Every hen has its own personality. But on rehoming days people often ask for hens that don’t look alike so that they can remember which is which when they get them home.
Hens are really good at changing their appearance when they feather up, and features start to stand out on day one. For example, a large floppy comb or mottled feathers will often change once they go home with you. Combs shrink down and redden up, feathers come back in different shades.
Even within the flock, hens quickly get to know each other and even more quickly spot a newcomer! An individual hen can recognise up to 80 hens as friends. And it’s for this reason that colony units don’t usually put more than 80 hens in one unit.
Many more experienced keepers can recognise their own hens by their mannerisms, the way they walk, how they interact with them and how they behave to each other, however, this is something that takes time to establish.
Tips for recognising your hens for new keepers:
If you are a first time hen keeper, here are some handy tips to keep track of who’s who:
- First off, try using some coloured leg rings. They are easy to put on and allow you to spot different hens easily among the group. Just tell your hens it’s a nice bit of bling for them to show off. One thing to note is that leg rings do need to be checked frequently as hens legs can change as they age (thicken or become scaly). Parasites such as scaly leg mites can also cause the rings to be too tight.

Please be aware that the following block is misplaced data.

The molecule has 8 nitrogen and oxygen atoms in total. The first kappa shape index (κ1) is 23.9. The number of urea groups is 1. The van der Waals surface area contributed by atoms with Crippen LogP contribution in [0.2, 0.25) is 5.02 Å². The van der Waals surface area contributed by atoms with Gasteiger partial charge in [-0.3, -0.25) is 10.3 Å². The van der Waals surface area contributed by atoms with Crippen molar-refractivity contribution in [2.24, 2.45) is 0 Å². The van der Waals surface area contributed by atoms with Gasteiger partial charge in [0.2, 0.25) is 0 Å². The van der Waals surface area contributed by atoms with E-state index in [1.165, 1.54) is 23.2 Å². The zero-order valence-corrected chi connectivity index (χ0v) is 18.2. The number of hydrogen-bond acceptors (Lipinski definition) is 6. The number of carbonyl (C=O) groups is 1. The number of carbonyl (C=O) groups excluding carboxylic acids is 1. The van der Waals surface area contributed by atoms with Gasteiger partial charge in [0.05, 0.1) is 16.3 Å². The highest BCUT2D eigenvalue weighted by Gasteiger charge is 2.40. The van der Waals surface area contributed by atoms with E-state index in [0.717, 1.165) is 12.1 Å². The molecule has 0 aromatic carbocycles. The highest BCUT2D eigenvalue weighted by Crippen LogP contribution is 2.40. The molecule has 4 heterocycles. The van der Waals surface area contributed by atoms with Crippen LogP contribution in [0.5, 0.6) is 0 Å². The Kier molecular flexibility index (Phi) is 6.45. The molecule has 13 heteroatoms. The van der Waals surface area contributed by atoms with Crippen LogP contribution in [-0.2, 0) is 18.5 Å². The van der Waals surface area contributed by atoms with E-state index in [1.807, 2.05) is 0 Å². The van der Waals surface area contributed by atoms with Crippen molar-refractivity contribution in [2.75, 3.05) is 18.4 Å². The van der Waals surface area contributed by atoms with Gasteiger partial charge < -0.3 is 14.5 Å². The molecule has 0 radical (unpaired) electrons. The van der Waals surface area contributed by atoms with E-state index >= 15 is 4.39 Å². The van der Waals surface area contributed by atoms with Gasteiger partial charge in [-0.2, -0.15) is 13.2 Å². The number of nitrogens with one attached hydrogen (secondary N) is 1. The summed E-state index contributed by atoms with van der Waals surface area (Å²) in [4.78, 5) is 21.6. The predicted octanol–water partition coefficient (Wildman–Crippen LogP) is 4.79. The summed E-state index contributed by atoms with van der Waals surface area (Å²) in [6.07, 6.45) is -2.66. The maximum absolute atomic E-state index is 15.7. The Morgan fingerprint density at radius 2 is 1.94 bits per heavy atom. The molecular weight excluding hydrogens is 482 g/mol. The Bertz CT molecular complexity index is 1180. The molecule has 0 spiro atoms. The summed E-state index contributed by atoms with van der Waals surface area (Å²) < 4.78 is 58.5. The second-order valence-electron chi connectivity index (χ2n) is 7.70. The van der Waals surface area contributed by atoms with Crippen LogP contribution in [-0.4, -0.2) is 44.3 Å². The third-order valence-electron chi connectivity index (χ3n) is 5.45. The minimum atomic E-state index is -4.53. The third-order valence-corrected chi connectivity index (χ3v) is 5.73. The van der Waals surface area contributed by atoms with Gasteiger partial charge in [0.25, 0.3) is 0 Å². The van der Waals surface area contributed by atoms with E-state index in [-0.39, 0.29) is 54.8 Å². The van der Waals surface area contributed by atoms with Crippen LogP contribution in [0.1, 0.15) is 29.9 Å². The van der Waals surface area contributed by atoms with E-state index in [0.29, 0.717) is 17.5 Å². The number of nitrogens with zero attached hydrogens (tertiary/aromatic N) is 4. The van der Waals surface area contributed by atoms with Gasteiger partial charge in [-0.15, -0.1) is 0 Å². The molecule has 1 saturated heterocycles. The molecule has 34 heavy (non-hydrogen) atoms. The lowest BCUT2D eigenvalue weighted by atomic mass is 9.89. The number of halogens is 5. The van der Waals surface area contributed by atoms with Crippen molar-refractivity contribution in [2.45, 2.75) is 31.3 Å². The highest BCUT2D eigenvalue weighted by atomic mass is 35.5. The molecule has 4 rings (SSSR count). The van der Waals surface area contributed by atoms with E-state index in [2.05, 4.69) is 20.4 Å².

- With the coloured leg rings on you can then start to notice where the hens are on the pecking order which will identify who they are.
- You will then start to notice their personalities. Who is the loudest, who is the most active? Which one wants the most attention?
- It’s also a good idea to look at colouring. Once they have begun to get more feathers, you will notice little differences in their colour. Maybe one has a patch of white or a speckling.
- Another tip is to take pictures of each hen from the side and name each picture. This way, you have a photo of what your hen looks like and you can compare to the hen in front of you. Use features like her beak or her body shape to help you see the slight differences in your hens. After a while, you will start to recognise them by sight.
How do you recognise your hens? What little personality traits make each one stand out? We’d love to hear about all the ways you recognise your hens. You can do this by contacting us on Facebook or tagging us on Instagram with the tag @britishhenwelfaretrust or #BHWT. Or why not tweet us on our Twitter page: @BHWTOfficial.
If you’d like some more advice on how to recognise your hen, as well as different parts of your hens, why not visit our Hen Health page where we discuss important things to look out for in your hens whether its personality or physical symptoms. Or, view our Hen Examination Guidelines where we can show you where to find things like the crop or the wattle. Need some medical advice? Click here to Find Your Nearest Hen Friendly Vet.
If you would like to ask Gaynor a hen health question please email firstname.lastname@example.org or call Hen Central on 01884 860084. To support our Hen Helpline we ask for a nominal donation to help fund this service so that we can continue to help your hens.